Estimulantes do Sistema Nervoso Central/sangue , Detecção do Abuso de Substâncias , Transtornos Relacionados ao Uso de Substâncias/diagnóstico , Violência , Ferimentos Penetrantes/epidemiologia , Adolescente , Adulto , Idoso , Idoso de 80 Anos ou mais , Cromatografia Líquida , Fumar Cigarros , Feminino , Humanos , Masculino , Pessoa de Meia-Idade , Estudos Prospectivos , São Francisco/epidemiologia , Transtornos Relacionados ao Uso de Substâncias/sangue , Espectrometria de Massas em Tandem , Adulto Jovem
8.
Am J Addict ; 28(2): 101-110, 2019 02.
Artigo em Inglês | MEDLINE | ID: mdl-30724428

RESUMO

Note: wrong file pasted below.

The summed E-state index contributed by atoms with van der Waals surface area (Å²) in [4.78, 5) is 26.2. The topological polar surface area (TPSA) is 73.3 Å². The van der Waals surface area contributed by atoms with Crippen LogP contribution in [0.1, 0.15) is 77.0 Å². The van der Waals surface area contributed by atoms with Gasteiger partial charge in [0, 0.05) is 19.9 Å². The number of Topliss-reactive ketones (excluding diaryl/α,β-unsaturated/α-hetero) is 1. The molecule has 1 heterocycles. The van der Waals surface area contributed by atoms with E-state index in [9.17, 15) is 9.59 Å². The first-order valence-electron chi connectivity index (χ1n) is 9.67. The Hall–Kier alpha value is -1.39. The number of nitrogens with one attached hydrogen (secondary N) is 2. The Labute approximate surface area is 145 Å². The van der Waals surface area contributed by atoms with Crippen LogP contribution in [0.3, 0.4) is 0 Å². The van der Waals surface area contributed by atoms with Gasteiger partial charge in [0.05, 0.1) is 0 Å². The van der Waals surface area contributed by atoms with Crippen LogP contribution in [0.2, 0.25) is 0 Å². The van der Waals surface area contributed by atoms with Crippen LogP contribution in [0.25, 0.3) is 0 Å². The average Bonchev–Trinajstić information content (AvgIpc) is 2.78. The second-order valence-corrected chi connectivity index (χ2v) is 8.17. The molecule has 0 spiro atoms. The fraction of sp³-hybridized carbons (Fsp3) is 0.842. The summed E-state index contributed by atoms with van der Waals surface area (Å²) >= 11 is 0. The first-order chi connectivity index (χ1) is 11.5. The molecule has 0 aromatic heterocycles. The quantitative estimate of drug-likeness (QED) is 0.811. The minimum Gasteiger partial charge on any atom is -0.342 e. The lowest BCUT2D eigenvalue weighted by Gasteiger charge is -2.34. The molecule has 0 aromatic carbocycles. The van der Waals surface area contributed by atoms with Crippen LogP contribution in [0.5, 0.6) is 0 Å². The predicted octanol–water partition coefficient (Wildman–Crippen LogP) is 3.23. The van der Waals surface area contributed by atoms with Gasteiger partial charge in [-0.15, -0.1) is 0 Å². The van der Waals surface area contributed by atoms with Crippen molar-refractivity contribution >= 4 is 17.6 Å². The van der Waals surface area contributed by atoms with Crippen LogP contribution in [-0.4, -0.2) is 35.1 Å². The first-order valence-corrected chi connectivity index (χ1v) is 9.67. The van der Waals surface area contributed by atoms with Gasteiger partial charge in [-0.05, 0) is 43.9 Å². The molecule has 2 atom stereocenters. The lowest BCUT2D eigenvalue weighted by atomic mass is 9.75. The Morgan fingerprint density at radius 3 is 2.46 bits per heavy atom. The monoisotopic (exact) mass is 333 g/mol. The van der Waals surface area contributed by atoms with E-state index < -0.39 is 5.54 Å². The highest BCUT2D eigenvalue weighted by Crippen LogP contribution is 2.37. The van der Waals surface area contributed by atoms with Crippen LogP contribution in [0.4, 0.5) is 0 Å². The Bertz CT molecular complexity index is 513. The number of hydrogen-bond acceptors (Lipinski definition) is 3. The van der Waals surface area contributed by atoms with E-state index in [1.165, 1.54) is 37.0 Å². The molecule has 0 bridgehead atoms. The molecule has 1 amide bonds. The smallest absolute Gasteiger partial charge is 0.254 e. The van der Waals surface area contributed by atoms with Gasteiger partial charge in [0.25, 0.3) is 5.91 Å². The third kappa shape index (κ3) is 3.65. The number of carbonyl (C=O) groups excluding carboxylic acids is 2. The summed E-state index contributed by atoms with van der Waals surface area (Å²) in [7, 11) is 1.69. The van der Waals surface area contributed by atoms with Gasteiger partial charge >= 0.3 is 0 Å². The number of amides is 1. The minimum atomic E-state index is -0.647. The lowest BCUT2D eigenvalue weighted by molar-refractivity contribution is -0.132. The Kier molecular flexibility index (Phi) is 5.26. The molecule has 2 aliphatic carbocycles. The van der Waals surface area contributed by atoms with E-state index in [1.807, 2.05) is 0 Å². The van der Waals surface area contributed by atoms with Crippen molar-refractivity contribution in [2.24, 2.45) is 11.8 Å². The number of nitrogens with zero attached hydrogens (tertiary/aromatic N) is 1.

BACKGROUND AND OBJECTIVES: The majority of anabolic androgenic steroid (AAS) studies have focused on the general male population. Approximately 15% of gay or bisexual men are seropositive for HIV and many AASs are administered via injection. Thus, AAS use among gay and bisexual men likely poses a greater risk of spreading infectious disease. Gay and bisexual men who use AAS were compared with non-users regarding self-reported seropositivity for HIV and hepatitis B and C, sexual behaviors and injection practices, illicit drug and alcohol use, and psychiatric disorders. METHODS: The CASTRO (Castro Anabolic Steroid Research Observation) study was a 108-item cross-sectional survey of 153 gay and bisexual men who exercise. Data collection occurred outside four gyms in the San Francisco Castro District. RESULTS: The lifetime prevalence of AAS use among gay and bisexual men in the study was 21.6%. AAS users and non-users did not differ in self-reported seropositivity for HIV or hepatitis B and C, but AAS users reported higher rates of male-male condomless anal sex in the past year (84.8 vs 60.8%, p < .01) than non-users. More AAS users used ecstasy and methamphetamines (39.4 vs 16.7%, p < .01 and 18.2 vs 5.0%, p = .01, respectively) than non-users. DISCUSSION AND CONCLUSIONS: Gay and bisexual men who used AAS were more likely to engage in unsafe sexual behaviors and use illicit drugs relative to non-users. Multiple factors place AAS users at higher risks for spreading infectious diseases. SCIENTIFIC SIGNIFICANT: Our study suggests increased infectious disease risk among gay and bisexual men who use AAS. (Am J Addict 2019;XX:1-10).